The Effect of Raloxifene on Markers of Bone Turnover in Older Women Living in Long-Term Care Facilities


  • Support was received from Eli Lilly and the Gerontological Society of Iceland.

Address correspondence to Helga Hansdóttir, MD, Landakoti, Landspitali University Hospital, 101 Reykjavik, Iceland. E-mail:


Objectives: To examine the effect of raloxifene on bone turnover in elderly women.

Design: Clinical intervention.

Setting: Long-term care facilities.

Participants: Nineteen women completed the study, mean age 85 (range 76–99).

Intervention: Raloxifene 60 mg was given daily for 12 weeks.

Measurements: Markers of bone turnover were plasma C-telopeptides of type I collagen (CTx), urine cross-linked N-telopeptides of type I collagen (NTx) and serum tartrate–resistant acid phosphatase (TRAP 5b), plasma osteocalcin, and serum bone alkaline phosphatase. Other markers were serum 25-OH vitamin D, parathyroid hormone, ionized calcium, and phosphate. Markers were measured at baseline, after calcium and vitamin D had been taken for 6 weeks, after raloxifene had been taken for 12 weeks, and 6 weeks after raloxifene had been stopped. Paired sample t test was used to examine changes in markers at each time point.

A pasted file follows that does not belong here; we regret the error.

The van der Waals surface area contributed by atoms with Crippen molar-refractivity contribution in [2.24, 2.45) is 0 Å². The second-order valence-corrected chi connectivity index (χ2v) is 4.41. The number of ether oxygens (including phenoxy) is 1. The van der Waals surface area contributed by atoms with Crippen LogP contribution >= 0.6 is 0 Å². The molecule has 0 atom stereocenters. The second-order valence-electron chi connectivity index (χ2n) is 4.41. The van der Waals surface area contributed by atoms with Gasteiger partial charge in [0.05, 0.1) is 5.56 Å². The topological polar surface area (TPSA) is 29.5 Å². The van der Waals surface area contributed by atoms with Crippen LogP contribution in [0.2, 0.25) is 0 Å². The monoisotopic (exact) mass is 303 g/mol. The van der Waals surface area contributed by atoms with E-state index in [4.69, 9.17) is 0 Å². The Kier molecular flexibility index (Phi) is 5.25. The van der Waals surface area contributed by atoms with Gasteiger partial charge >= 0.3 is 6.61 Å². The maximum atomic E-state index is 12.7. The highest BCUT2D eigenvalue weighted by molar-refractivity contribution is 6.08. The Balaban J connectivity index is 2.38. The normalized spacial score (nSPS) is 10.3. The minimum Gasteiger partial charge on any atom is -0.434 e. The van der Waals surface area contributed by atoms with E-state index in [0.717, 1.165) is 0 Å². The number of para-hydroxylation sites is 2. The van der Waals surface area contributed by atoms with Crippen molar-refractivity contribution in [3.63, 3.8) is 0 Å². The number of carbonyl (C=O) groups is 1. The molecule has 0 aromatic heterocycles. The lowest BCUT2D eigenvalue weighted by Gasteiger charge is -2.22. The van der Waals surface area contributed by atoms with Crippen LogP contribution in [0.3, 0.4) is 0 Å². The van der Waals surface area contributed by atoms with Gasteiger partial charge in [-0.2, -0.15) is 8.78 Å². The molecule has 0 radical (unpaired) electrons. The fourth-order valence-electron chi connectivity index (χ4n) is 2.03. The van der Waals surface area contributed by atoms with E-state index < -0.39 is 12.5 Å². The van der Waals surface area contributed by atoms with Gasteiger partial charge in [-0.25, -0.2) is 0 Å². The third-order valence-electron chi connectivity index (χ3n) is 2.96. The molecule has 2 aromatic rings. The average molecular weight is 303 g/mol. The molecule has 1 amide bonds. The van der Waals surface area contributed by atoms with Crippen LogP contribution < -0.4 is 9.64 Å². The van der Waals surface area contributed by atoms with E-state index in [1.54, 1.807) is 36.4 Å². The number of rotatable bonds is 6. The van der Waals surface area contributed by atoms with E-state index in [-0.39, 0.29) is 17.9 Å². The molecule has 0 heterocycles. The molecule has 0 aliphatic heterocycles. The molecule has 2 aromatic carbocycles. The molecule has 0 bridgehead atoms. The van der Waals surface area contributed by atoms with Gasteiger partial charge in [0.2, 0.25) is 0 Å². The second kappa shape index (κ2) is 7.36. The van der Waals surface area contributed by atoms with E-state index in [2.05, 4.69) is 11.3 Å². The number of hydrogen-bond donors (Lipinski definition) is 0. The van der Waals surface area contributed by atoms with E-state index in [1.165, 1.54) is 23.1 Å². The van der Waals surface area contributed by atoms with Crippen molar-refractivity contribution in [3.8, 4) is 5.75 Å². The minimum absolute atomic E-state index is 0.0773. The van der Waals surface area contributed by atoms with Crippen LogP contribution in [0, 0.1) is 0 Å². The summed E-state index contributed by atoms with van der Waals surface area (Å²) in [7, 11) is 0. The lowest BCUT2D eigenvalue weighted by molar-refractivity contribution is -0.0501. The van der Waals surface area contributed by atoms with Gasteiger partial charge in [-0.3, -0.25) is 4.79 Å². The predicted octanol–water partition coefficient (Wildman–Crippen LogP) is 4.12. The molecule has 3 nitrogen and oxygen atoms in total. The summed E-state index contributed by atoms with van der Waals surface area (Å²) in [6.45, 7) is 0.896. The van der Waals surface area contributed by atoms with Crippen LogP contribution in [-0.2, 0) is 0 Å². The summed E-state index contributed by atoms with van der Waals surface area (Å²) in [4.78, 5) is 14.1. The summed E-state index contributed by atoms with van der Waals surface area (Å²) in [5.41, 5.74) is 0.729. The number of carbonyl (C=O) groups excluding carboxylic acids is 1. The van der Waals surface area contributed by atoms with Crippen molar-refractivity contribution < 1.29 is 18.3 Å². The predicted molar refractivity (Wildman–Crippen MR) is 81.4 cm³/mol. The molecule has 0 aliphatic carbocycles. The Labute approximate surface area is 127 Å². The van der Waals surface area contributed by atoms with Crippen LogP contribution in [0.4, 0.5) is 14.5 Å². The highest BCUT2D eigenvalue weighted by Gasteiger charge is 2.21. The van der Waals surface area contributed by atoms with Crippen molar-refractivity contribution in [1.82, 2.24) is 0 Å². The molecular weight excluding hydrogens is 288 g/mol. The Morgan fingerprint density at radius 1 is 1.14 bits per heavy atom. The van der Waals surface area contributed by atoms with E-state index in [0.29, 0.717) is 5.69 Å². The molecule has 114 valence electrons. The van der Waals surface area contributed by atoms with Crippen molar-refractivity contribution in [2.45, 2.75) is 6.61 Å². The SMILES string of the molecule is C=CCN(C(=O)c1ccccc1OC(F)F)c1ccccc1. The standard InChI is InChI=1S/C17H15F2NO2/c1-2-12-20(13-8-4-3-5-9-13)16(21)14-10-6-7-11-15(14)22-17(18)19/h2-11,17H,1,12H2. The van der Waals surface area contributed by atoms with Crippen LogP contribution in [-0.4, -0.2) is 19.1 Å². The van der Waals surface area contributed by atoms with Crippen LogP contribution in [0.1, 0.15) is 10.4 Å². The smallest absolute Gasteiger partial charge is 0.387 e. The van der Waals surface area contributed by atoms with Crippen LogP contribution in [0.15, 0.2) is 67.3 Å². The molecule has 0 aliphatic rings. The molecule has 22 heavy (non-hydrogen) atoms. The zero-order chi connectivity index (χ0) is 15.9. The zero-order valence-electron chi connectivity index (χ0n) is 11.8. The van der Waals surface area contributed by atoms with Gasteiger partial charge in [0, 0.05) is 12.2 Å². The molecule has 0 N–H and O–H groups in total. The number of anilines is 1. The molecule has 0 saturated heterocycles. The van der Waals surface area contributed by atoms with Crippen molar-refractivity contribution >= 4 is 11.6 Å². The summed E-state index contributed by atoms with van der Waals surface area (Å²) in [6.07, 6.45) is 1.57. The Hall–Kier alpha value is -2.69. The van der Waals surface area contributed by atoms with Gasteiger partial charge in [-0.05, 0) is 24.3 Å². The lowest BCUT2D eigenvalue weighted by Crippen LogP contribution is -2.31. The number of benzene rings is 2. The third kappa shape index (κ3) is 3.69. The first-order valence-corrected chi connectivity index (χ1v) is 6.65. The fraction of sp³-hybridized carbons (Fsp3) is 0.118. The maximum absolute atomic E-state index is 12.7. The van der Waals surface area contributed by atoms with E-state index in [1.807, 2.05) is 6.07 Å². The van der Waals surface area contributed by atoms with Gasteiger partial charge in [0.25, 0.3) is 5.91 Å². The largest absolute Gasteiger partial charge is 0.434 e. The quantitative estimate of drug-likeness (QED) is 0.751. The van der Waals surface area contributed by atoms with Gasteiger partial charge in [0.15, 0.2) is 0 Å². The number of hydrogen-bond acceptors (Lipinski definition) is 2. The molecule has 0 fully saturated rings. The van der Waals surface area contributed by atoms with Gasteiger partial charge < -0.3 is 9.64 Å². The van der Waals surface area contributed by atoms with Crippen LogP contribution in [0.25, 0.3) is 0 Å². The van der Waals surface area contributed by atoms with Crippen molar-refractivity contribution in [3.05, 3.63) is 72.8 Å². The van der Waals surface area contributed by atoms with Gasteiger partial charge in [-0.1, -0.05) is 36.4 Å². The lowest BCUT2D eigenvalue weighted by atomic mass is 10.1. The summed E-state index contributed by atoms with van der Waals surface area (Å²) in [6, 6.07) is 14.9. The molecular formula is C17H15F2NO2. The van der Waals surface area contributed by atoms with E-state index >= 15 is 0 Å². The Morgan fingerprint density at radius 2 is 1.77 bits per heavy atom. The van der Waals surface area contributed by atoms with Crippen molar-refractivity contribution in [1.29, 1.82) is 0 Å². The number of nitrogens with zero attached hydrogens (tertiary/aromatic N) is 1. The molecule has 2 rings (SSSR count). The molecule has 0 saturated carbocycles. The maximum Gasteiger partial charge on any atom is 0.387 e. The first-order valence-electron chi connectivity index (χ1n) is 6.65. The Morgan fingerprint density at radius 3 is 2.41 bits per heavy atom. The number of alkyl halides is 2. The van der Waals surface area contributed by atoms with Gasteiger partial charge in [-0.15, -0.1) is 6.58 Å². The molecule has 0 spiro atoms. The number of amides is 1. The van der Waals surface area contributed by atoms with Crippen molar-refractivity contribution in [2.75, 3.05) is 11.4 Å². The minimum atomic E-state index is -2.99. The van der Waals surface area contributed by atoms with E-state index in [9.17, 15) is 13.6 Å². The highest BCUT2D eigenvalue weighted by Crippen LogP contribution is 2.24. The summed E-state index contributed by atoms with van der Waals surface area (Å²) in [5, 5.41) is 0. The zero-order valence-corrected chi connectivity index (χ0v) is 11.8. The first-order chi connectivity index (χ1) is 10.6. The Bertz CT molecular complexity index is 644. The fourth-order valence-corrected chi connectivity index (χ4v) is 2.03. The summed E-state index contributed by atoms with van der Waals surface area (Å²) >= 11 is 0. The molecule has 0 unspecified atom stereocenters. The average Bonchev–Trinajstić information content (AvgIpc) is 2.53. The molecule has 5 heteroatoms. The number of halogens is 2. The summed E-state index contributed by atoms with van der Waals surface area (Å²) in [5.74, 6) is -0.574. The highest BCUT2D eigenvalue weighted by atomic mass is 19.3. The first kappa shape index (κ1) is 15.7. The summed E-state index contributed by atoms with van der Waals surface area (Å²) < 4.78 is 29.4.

Results: Plasma CTx decreased on average by 31%, urinary NTx by 35%, plasma osteocalcin by 25%, serum bone alkaline phosphatase by 15% (P<.01), and serum TRAP 5b by 10% (P<.05) on treatment.

Conclusion: Raloxifene reduces bone turnover in elderly women living in long-term care facilities. The effect of raloxifene on bone turnover is comparable with that seen in younger postmenopausal women.